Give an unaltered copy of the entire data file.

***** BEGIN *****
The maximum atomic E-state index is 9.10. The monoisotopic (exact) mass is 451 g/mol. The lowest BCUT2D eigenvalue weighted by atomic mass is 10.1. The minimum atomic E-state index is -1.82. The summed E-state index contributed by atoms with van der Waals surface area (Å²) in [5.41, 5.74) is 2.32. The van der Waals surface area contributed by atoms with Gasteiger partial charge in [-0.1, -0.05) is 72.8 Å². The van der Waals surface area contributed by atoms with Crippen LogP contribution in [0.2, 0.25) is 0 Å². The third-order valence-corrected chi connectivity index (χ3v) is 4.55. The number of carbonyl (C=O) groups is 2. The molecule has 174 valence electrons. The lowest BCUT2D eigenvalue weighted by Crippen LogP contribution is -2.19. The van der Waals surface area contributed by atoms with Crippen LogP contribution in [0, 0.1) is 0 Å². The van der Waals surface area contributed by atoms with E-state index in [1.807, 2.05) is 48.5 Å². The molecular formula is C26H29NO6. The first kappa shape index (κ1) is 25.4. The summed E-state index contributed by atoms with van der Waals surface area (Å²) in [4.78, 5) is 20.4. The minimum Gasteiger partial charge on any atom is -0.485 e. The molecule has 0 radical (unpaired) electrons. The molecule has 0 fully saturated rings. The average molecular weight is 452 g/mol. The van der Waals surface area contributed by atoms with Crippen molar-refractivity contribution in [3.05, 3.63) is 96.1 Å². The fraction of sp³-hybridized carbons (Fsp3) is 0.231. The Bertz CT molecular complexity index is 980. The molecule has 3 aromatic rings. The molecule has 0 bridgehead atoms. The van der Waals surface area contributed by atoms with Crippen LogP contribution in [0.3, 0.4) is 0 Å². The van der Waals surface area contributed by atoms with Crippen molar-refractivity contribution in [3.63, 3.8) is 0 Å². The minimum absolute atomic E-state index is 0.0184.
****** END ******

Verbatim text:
The maximum atomic E-state index is 9.10. The monoisotopic (exact) mass is 451 g/mol. The lowest BCUT2D eigenvalue weighted by atomic mass is 10.1. The minimum atomic E-state index is -1.82. The summed E-state index contributed by atoms with van der Waals surface area (Å²) in [5.41, 5.74) is 2.32. The van der Waals surface area contributed by atoms with Gasteiger partial charge in [-0.1, -0.05) is 72.8 Å². The van der Waals surface area contributed by atoms with Crippen LogP contribution in [0.2, 0.25) is 0 Å². The third-order valence-corrected chi connectivity index (χ3v) is 4.55. The number of carbonyl (C=O) groups is 2. The molecule has 174 valence electrons. The lowest BCUT2D eigenvalue weighted by Crippen LogP contribution is -2.19. The van der Waals surface area contributed by atoms with Crippen LogP contribution in [0, 0.1) is 0 Å². The van der Waals surface area contributed by atoms with E-state index in [1.807, 2.05) is 48.5 Å². The molecular formula is C26H29NO6. The first kappa shape index (κ1) is 25.4. The summed E-state index contributed by atoms with van der Waals surface area (Å²) in [4.78, 5) is 20.4. The minimum Gasteiger partial charge on any atom is -0.485 e. The molecule has 0 radical (unpaired) electrons. The molecule has 0 fully saturated rings. The average molecular weight is 452 g/mol. The van der Waals surface area contributed by atoms with Crippen molar-refractivity contribution in [3.05, 3.63) is 96.1 Å². The fraction of sp³-hybridized carbons (Fsp3) is 0.231. The Bertz CT molecular complexity index is 980. The molecule has 3 aromatic rings. The molecule has 0 bridgehead atoms. The van der Waals surface area contributed by atoms with Crippen LogP contribution in [0.3, 0.4) is 0 Å². The van der Waals surface area contributed by atoms with Crippen molar-refractivity contribution in [3.63, 3.8) is 0 Å². The minimum absolute atomic E-state index is 0.0184.